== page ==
Vanderbilt recently established a research collaboration with the Italian State Police to improve current scientific techniques for ballistics analysis and other aspects of forensic science. Vanderbilt’s Dr. Thomas Kephart and Dr. Anthony Hmelo, who are research professors in the areas of physics and engineering, partnered with the Italian State Police director of forensic investigation Pasquale Iafelice.
Kephart first met Iafelice in 2007 when Iafelice was working on his PhD at Vanderbilt. The two reconnected in 2015, when Iafelice visited the university and began talking about forensics work and ballistics analysis.
“We just struck up this conversation and I asked why they use this old optical stuff and then we started talking” Kephart said.
The methods for ballistics analysis – or tracing bullets found at a crime scene back to a particular gun – have changed little since the 1920’s.
Currently, forensic departments use simple optical microscopes to match bullets to the gun that fired them, but the accuracy of this technique has been questioned. A 2009 National Research Council review questioned the validity of the science of ballistics, and stated that it’s validity hadn’t been fully demonstrated.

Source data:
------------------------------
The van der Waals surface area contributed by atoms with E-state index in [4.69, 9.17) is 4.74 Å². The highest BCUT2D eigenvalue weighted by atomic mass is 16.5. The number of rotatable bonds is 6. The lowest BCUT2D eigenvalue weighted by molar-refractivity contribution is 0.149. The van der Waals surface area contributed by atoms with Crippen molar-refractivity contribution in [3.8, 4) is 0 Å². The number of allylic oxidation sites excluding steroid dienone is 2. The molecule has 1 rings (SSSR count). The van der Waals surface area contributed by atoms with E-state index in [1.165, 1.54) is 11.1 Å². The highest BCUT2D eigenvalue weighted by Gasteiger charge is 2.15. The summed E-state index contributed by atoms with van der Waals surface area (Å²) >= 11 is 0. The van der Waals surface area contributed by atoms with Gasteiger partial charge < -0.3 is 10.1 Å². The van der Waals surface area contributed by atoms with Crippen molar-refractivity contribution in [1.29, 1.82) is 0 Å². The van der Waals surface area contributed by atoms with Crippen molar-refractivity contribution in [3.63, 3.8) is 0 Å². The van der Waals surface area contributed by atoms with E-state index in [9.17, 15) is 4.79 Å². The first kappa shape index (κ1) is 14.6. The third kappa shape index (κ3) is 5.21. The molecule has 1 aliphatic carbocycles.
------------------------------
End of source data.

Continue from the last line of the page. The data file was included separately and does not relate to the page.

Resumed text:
Kephart and Iafelice had ideas about how people could improve current ballistics techniques and began working quickly thereafter.
“What we’re doing is using scanning electron microscopes and we’ve found some new techniques that are very promising; that’s what we’re pursuing. It’s taking it down to the nano level,” Kephart said.
Iafelice has a team in Rome that fires bullets into chambers, collects the bullets and brings them to Vanderbilt for analysis. At Vanderbilt, researchers look at the bullets on a nanoscale using high powered equipment to better identify the weapons that fired them. The team only consists of two professors for now, but Kephart hopes to expand the Vanderbilt involvement.
“There’s a lot more to forensics than just weapons investigation,” Kephart said. “There’s DNA, so we can reach out to the med school. These all have implications with the law so we can hopefully connect with the law school. There’s some engineering involved, so we could potentially – this could potentially lead to a number of departments getting involved.”
Kephart hopes that the partnership will lead to breakthroughs in forensic analysis and allow police departments to use innovative methods to more efficiently solve crimes committed with firearms.
“What we want to do is provide information for court cases where the right people get convicted and the wrong people don’t,” Kephart said. “You don’t want mistakes in this because lives depend on it, so if we can make any improvement at all in [forensic science], we’ll be happy.”